Curves and Surfaces
We then develop the basic differential geometry of surfaces in R3: definitions, examples, differentiable maps and functions, tangent vectors (presented both as vectors tangent to curves in the surface and as derivations on germs of differentiable functions; we shall consistently use both approaches...
|Edition:||1st ed. 2012|
|Series:||La Matematica per il 3+2
|Collection:||Springer eBooks 2005- - Collection details see MPG.ReNa|
|Summary:||We then develop the basic differential geometry of surfaces in R3: definitions, examples, differentiable maps and functions, tangent vectors (presented both as vectors tangent to curves in the surface and as derivations on germs of differentiable functions; we shall consistently use both approaches in the whole book) and orientation. Next we study the several notions of curvature on a surface, stressing both the geometrical meaning of the objects introduced and the algebraic/analytical methods needed to study them via the Gauss map, up to the proof of Gauss’ Teorema Egregium. Then we introduce vector fields on a surface (flow, first integrals, integral curves) and geodesics (definition, basic properties, geodesic curvature, and, in the complementary material, a full proof of minimizing properties of geodesics and of the Hopf-Rinow theorem for surfaces).|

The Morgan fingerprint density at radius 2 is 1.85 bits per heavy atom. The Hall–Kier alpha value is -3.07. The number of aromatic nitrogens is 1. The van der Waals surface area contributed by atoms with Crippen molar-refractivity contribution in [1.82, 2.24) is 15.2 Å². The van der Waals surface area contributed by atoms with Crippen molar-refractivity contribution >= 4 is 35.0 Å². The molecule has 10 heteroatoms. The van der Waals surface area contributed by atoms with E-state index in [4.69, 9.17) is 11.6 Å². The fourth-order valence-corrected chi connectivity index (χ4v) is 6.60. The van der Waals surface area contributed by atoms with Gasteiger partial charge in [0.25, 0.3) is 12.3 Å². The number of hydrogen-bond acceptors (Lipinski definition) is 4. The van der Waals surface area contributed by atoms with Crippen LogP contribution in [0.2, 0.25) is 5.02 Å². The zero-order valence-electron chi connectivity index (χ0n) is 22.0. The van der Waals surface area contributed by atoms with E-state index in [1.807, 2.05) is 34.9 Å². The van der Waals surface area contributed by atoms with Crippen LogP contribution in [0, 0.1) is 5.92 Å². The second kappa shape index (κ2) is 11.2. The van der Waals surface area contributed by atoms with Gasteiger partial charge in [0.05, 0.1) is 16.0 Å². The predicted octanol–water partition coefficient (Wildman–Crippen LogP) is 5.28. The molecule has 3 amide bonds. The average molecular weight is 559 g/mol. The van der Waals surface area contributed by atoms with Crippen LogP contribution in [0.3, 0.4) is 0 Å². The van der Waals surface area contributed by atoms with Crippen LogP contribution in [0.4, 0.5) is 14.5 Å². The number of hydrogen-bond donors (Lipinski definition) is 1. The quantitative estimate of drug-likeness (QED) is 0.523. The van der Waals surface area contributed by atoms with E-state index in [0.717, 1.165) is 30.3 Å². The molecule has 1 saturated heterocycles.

The book provides an introduction to Differential Geometry of Curves and Surfaces. The theory of curves starts with a discussion of possible definitions of the concept of curve, proving in particular the classification of 1-dimensional manifolds. We then present the classical local theory of parametrized plane and space curves (curves in n-dimensional space are discussed in the complementary material): curvature, torsion, Frenet’s formulas and the fundamental theorem of the local theory of curves. Then, after a self-contained presentation of degree theory for continuous self-maps of the circumference, we study the global theory of plane curves, introducing winding and rotation numbers, and proving the Jordan curve theorem for curves of class C2, and Hopf theorem on the rotation number of closed simple curves. The local theory of surfaces begins with a comparison of the concept of parametrized (i.e., immersed) surface with the concept of regular (i.e., embedded) surface.
Then we shall present a proof of the celebrated Gauss-Bonnet theorem, both in its local and in its global form, using basic properties (fully proved in the complementary material) of triangulations of surfaces. As an application, we shall prove the Poincaré-Hopf theorem on zeroes of vector fields. Finally, the last chapter will be devoted to several important results on the global theory of surfaces, like for instance the characterization of surfaces with constant Gaussian curvature, and the orientability of compact surfaces in R3
|Physical Description:||XIII, 396 p online resource|